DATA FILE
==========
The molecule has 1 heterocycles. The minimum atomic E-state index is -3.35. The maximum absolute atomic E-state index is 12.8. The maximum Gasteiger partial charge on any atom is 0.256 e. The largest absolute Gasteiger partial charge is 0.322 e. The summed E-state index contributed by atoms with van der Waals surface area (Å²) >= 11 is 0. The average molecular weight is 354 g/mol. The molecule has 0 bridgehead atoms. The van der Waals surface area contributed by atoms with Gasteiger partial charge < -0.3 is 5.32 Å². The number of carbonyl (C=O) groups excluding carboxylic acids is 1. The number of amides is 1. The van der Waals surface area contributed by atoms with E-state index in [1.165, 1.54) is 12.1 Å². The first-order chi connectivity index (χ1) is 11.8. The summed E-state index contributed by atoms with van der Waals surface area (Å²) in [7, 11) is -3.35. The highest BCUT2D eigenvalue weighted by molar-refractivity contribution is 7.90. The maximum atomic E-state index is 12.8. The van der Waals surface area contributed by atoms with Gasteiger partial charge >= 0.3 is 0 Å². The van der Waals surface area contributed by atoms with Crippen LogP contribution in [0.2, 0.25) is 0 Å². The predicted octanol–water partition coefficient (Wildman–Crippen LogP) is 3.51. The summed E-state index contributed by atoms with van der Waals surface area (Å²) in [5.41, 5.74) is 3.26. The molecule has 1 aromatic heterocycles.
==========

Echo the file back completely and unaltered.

The molecule has 1 heterocycles. The minimum atomic E-state index is -3.35. The maximum absolute atomic E-state index is 12.8. The maximum Gasteiger partial charge on any atom is 0.256 e. The largest absolute Gasteiger partial charge is 0.322 e. The summed E-state index contributed by atoms with van der Waals surface area (Å²) >= 11 is 0. The average molecular weight is 354 g/mol. The molecule has 0 bridgehead atoms. The van der Waals surface area contributed by atoms with Gasteiger partial charge < -0.3 is 5.32 Å². The number of carbonyl (C=O) groups excluding carboxylic acids is 1. The number of amides is 1. The van der Waals surface area contributed by atoms with E-state index in [1.165, 1.54) is 12.1 Å². The first-order chi connectivity index (χ1) is 11.8. The summed E-state index contributed by atoms with van der Waals surface area (Å²) in [7, 11) is -3.35. The highest BCUT2D eigenvalue weighted by molar-refractivity contribution is 7.90. The maximum atomic E-state index is 12.8. The van der Waals surface area contributed by atoms with Gasteiger partial charge >= 0.3 is 0 Å². The van der Waals surface area contributed by atoms with Crippen LogP contribution in [0.2, 0.25) is 0 Å². The predicted octanol–water partition coefficient (Wildman–Crippen LogP) is 3.51. The summed E-state index contributed by atoms with van der Waals surface area (Å²) in [5.41, 5.74) is 3.26. The molecule has 1 aromatic heterocycles.